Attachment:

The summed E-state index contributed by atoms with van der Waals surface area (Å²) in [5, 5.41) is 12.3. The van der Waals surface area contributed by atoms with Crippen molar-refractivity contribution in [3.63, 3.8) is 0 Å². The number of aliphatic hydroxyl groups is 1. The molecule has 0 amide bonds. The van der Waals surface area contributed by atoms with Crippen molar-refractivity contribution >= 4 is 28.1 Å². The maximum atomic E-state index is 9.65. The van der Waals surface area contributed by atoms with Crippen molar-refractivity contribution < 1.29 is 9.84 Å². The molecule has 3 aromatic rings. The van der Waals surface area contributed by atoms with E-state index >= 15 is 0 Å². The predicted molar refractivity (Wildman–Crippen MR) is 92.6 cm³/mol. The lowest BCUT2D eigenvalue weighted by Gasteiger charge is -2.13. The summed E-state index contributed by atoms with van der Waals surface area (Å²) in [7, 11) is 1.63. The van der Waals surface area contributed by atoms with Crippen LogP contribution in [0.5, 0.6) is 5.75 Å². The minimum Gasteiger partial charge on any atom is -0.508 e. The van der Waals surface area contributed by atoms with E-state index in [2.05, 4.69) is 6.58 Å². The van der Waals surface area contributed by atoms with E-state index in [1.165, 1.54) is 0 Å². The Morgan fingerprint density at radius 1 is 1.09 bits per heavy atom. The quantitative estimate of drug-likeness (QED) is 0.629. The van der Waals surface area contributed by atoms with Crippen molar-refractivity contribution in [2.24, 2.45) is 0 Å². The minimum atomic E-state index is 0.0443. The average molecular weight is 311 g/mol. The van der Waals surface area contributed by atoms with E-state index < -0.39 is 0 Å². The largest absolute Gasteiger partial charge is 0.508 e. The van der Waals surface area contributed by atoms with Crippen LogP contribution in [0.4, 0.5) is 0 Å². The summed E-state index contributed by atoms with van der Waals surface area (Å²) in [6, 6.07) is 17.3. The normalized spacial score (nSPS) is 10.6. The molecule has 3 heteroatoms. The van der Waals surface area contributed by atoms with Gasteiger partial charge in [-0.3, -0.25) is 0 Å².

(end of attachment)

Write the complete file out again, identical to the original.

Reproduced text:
The summed E-state index contributed by atoms with van der Waals surface area (Å²) in [5, 5.41) is 12.3. The van der Waals surface area contributed by atoms with Crippen molar-refractivity contribution in [3.63, 3.8) is 0 Å². The number of aliphatic hydroxyl groups is 1. The molecule has 0 amide bonds. The van der Waals surface area contributed by atoms with Crippen molar-refractivity contribution >= 4 is 28.1 Å². The maximum atomic E-state index is 9.65. The van der Waals surface area contributed by atoms with Crippen molar-refractivity contribution < 1.29 is 9.84 Å². The molecule has 3 aromatic rings. The van der Waals surface area contributed by atoms with E-state index >= 15 is 0 Å². The predicted molar refractivity (Wildman–Crippen MR) is 92.6 cm³/mol. The lowest BCUT2D eigenvalue weighted by Gasteiger charge is -2.13. The summed E-state index contributed by atoms with van der Waals surface area (Å²) in [7, 11) is 1.63. The van der Waals surface area contributed by atoms with Crippen LogP contribution in [0.5, 0.6) is 5.75 Å². The minimum Gasteiger partial charge on any atom is -0.508 e. The van der Waals surface area contributed by atoms with E-state index in [2.05, 4.69) is 6.58 Å². The van der Waals surface area contributed by atoms with E-state index in [1.165, 1.54) is 0 Å². The Morgan fingerprint density at radius 1 is 1.09 bits per heavy atom. The quantitative estimate of drug-likeness (QED) is 0.629. The van der Waals surface area contributed by atoms with Crippen molar-refractivity contribution in [2.24, 2.45) is 0 Å². The minimum atomic E-state index is 0.0443. The average molecular weight is 311 g/mol. The van der Waals surface area contributed by atoms with E-state index < -0.39 is 0 Å². The largest absolute Gasteiger partial charge is 0.508 e. The van der Waals surface area contributed by atoms with Crippen LogP contribution in [0.4, 0.5) is 0 Å². The summed E-state index contributed by atoms with van der Waals surface area (Å²) in [6, 6.07) is 17.3. The normalized spacial score (nSPS) is 10.6. The molecule has 3 heteroatoms. The van der Waals surface area contributed by atoms with Gasteiger partial charge in [-0.3, -0.25) is 0 Å².